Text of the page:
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Energy, Environment

COP 28 must target fossil fuel exports to curb increasing CO2 emissions – UNSW Report

Professor Jeremy Moss, University of NSW 3 mins read
Australia, Canada, Norway and the USA continue to increase their export emissions - there is currently no mechanism to curb this disturbing trend.

Disturbing reports revealing that CO2 emissions are increasing despite a global commitment to reach net-zero by 2050 mean COP must finally address the elephant in the room – the increasing export and trade in fossil fuels.

With the Global Carbon Project reporting that Global CO2 emissions are now 6 per cent higher than they were in 2015, and 1.1% higher than last year, and Climate Trace, led by Al Gore, revealing that many countries are not accurately reporting their real greenhouse gas emissions, UNSW Political Philosophy Professor Jeremy Moss says it is imperative that all sources of greenhouse gas emissions are properly regulated and accounted for.

‘As the window of opportunity to limit climate change reduces, it is now morally and practically indefensible for states to brag about their domestic emissions reductions while continuing to increase their fossil fuel exports,’ says Jeremy Moss.

His report, Why fossil fuel exporters must accept their emissions liability , co-authored with University College London Associate Professor of Energy Systems Steve Pye reveals that export emissions from Australia, Canada, Norway and USA grew by 4.4 percent per year from 0.5 GtCO2 in 1980 to 3.4 GtCO2 in 2020:  

The report also finds that coal, oil and gas exports from Australia, Canada, Norway and the USA amount to 11percent of global greenhouse gas emissions in 2020 – which dwarf their domestic emission (except for the US) - and argues that they must take responsibility for reducing their export emissions for any hope of keeping global temperatures below 1.5 degrees C.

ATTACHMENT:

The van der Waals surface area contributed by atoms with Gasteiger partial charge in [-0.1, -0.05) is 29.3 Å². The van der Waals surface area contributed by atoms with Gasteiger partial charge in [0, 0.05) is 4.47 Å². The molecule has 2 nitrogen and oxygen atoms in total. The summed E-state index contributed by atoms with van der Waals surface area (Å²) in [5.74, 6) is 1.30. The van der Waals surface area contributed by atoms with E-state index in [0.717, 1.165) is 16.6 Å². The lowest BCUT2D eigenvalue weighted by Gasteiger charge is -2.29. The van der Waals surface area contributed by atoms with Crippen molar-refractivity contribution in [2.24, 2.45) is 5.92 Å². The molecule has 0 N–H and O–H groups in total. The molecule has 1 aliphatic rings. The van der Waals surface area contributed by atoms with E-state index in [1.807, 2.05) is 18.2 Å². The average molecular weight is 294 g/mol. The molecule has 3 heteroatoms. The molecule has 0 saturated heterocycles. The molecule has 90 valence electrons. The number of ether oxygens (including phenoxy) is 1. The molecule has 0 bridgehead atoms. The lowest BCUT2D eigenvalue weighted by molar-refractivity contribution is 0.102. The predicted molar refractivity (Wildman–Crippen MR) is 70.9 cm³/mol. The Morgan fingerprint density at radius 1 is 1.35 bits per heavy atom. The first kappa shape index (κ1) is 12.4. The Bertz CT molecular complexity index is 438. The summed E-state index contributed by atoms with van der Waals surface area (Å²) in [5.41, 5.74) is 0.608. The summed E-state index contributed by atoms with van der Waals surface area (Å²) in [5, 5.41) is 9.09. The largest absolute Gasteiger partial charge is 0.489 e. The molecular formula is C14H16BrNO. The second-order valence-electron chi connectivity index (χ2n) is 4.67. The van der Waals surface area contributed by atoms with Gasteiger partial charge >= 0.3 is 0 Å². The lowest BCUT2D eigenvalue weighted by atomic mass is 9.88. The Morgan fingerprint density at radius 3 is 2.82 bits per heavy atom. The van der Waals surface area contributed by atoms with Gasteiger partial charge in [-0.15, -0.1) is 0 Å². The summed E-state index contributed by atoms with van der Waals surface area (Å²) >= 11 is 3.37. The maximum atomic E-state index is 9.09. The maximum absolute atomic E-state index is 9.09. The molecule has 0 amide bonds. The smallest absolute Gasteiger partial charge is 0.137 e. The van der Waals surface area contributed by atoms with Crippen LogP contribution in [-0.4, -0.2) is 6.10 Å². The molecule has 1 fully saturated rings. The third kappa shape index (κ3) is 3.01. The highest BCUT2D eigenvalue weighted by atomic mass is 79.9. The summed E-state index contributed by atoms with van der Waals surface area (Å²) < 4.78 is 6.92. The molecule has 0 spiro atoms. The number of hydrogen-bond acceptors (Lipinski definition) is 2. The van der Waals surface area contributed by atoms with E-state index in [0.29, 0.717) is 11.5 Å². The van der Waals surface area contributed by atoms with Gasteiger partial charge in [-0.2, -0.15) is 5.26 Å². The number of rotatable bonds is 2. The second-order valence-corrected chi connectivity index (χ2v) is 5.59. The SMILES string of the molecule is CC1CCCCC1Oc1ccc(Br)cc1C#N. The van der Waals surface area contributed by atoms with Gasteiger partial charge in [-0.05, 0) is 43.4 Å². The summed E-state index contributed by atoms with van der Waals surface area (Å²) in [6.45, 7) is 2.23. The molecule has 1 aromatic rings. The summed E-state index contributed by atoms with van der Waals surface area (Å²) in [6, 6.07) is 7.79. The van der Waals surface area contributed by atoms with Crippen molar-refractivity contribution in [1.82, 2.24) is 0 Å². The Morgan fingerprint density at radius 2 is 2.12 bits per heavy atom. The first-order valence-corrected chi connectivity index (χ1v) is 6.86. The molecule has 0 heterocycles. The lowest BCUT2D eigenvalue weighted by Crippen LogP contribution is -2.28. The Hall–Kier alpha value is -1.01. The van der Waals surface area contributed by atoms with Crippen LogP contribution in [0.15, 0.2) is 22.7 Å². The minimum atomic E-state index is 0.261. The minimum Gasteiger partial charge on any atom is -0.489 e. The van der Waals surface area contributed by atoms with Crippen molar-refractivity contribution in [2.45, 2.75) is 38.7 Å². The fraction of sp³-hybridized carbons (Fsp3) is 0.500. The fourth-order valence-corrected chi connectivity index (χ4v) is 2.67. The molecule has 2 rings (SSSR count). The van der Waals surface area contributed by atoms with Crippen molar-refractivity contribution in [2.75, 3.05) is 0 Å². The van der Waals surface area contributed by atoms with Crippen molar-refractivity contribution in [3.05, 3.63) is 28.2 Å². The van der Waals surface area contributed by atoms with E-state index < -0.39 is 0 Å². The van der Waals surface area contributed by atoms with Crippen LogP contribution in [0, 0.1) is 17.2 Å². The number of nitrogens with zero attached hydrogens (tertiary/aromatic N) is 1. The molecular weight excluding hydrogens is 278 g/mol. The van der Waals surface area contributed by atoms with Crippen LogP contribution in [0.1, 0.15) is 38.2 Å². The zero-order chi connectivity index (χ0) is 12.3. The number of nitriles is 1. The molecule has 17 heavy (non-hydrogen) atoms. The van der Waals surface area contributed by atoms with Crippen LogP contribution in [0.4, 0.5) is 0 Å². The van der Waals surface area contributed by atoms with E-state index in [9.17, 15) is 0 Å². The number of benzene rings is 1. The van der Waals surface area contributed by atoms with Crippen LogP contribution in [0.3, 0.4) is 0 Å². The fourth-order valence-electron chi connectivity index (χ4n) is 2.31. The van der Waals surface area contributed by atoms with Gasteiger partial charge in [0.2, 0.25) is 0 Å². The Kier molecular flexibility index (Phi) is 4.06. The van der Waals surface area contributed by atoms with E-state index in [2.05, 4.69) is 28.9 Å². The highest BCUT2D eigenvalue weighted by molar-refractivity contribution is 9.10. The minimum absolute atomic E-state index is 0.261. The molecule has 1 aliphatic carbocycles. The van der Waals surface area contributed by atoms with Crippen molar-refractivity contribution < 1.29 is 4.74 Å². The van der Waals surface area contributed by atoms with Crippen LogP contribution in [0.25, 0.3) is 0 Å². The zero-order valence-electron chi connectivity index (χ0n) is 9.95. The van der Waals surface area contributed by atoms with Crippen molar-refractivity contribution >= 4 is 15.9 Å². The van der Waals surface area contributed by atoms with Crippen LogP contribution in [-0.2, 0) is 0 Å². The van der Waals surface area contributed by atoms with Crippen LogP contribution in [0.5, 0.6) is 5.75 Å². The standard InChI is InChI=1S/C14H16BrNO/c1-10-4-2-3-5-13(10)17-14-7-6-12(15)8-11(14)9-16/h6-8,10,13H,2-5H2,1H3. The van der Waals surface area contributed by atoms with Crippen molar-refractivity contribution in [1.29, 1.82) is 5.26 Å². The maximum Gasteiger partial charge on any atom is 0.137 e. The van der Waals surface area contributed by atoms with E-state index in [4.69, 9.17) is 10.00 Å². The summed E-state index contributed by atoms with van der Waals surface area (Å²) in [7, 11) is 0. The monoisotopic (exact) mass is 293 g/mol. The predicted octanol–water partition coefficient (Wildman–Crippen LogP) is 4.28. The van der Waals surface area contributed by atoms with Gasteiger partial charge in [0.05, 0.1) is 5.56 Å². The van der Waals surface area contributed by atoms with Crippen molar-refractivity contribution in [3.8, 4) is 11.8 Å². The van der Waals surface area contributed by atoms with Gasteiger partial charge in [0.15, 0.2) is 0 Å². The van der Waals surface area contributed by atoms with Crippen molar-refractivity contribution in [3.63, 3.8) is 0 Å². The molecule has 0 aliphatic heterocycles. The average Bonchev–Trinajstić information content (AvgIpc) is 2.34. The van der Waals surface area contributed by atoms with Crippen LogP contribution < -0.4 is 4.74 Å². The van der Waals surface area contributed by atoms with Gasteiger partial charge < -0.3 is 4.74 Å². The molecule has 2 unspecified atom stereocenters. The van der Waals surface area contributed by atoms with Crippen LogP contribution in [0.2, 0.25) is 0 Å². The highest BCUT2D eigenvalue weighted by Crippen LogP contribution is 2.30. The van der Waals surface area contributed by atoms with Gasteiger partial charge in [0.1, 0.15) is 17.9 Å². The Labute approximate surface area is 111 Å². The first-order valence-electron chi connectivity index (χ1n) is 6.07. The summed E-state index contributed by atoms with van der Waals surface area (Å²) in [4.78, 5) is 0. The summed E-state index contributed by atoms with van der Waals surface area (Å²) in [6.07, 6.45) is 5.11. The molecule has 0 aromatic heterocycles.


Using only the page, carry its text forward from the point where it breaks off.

“Our calculations show that the cumulative emissions associated with fossil fuel exports from Australia, Canada, Norway and the USA over the next 7 years (to 2030) is equivalent to around 11% of the remaining global carbon budget,” says Steve Pye.

Australia’s ‘exported emissions’ are three times as high as it uses domestically, and Norway’s are thirteen times its domestic emissions, the report finds – but they only set emission reduction targets for the emissions that they generate in their own countries.

“These four Industrialised first world democracies need to play a leading role in taking responsibility not just for reducing their export emissions, but also for the harm those emissions cause. That means increasing their mitigation ambitions, assisting with adaptation, and possibly compensating those harmed through loss and damage provisions,” says Jeremy Moss.

 

Download the report

Two page Briefing


Key Facts:

Key recommendations:

·        The COP process needs to fully acknowledge the need for a plan to phase out all fossil fuels, including reductions in exports.

·        States at COP should adopt an ‘export net zero’ target in addition to a domestic emissions reduction target.

·        States must accept that action on climate change must include reducing their emissions associated with their fossil fuel exports as well as direct domestic emissions.

·        Lack of consideration of the impact of export emissions is a significant roadblock to climate action.

 

·        National (and ambitious) emissions targets should include targets to reduce export emissions and domestic emissions.


About us:

Jeremy Moss is professor of political philosophy at the University of New South Wales, Sydney. He is co-author of the recent Oxfam report:   and the author of several books on climate change including: Carbon Justice: the Scandal of Australia’s Biggest Contribution to Climate Change. He explains why we have a moral responsibility for all our fossil fuel emissions, including those we export, in this UNSW video  

 

Steve Pye is Associate Professor of Energy Systems at University College London. He has published extensively on transitions to low carbon energy systems, with a particular interest in fossil fuel phase out. His widely read 2021 article in Nature titled “Unextractable fossil fuels in a 1.5°C world” argued for leaving the majority of fossil fuels in the ground. He is an author on UNEP’s Production Gap report, and co-lead of the Redline database (redlinedatabase.org).


Contact details:

Carolin Wenzel              

M: +61 417 668 957   E:  carolin@commsforchange.com.au

Prof Jeremy Moss       

M: +61 425 753 124     E: J.Moss@unsw.edu.au

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